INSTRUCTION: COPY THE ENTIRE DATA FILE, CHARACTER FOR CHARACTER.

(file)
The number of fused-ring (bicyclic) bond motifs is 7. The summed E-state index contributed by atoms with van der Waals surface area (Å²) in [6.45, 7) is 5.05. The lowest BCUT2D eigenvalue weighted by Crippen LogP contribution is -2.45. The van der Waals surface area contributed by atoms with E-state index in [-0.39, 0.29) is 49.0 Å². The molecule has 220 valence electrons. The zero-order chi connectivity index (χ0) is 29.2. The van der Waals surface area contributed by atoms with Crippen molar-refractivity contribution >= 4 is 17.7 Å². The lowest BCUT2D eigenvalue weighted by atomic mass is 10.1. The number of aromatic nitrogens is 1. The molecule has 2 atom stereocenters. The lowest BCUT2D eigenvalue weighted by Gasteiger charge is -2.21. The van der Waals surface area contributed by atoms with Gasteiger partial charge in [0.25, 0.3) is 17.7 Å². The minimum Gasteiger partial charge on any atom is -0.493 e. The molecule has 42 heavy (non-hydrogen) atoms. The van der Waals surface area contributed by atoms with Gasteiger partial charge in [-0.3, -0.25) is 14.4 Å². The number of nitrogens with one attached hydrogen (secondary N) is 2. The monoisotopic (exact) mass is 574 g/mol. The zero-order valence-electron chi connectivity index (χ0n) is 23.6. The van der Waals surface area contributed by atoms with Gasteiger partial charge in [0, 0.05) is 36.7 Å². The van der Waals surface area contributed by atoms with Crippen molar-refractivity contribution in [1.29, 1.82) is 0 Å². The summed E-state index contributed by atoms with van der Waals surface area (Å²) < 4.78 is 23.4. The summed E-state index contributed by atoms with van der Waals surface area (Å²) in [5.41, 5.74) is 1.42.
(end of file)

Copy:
The number of fused-ring (bicyclic) bond motifs is 7. The summed E-state index contributed by atoms with van der Waals surface area (Å²) in [6.45, 7) is 5.05. The lowest BCUT2D eigenvalue weighted by Crippen LogP contribution is -2.45. The van der Waals surface area contributed by atoms with E-state index in [-0.39, 0.29) is 49.0 Å². The molecule has 220 valence electrons. The zero-order chi connectivity index (χ0) is 29.2. The van der Waals surface area contributed by atoms with Crippen molar-refractivity contribution >= 4 is 17.7 Å². The lowest BCUT2D eigenvalue weighted by atomic mass is 10.1. The number of aromatic nitrogens is 1. The molecule has 2 atom stereocenters. The lowest BCUT2D eigenvalue weighted by Gasteiger charge is -2.21. The van der Waals surface area contributed by atoms with Gasteiger partial charge in [0.25, 0.3) is 17.7 Å². The minimum Gasteiger partial charge on any atom is -0.493 e. The molecule has 42 heavy (non-hydrogen) atoms. The van der Waals surface area contributed by atoms with Gasteiger partial charge in [-0.3, -0.25) is 14.4 Å². The number of nitrogens with one attached hydrogen (secondary N) is 2. The monoisotopic (exact) mass is 574 g/mol. The zero-order valence-electron chi connectivity index (χ0n) is 23.6. The van der Waals surface area contributed by atoms with Gasteiger partial charge in [0, 0.05) is 36.7 Å². The van der Waals surface area contributed by atoms with Crippen molar-refractivity contribution in [1.29, 1.82) is 0 Å². The summed E-state index contributed by atoms with van der Waals surface area (Å²) < 4.78 is 23.4. The summed E-state index contributed by atoms with van der Waals surface area (Å²) in [5.41, 5.74) is 1.42.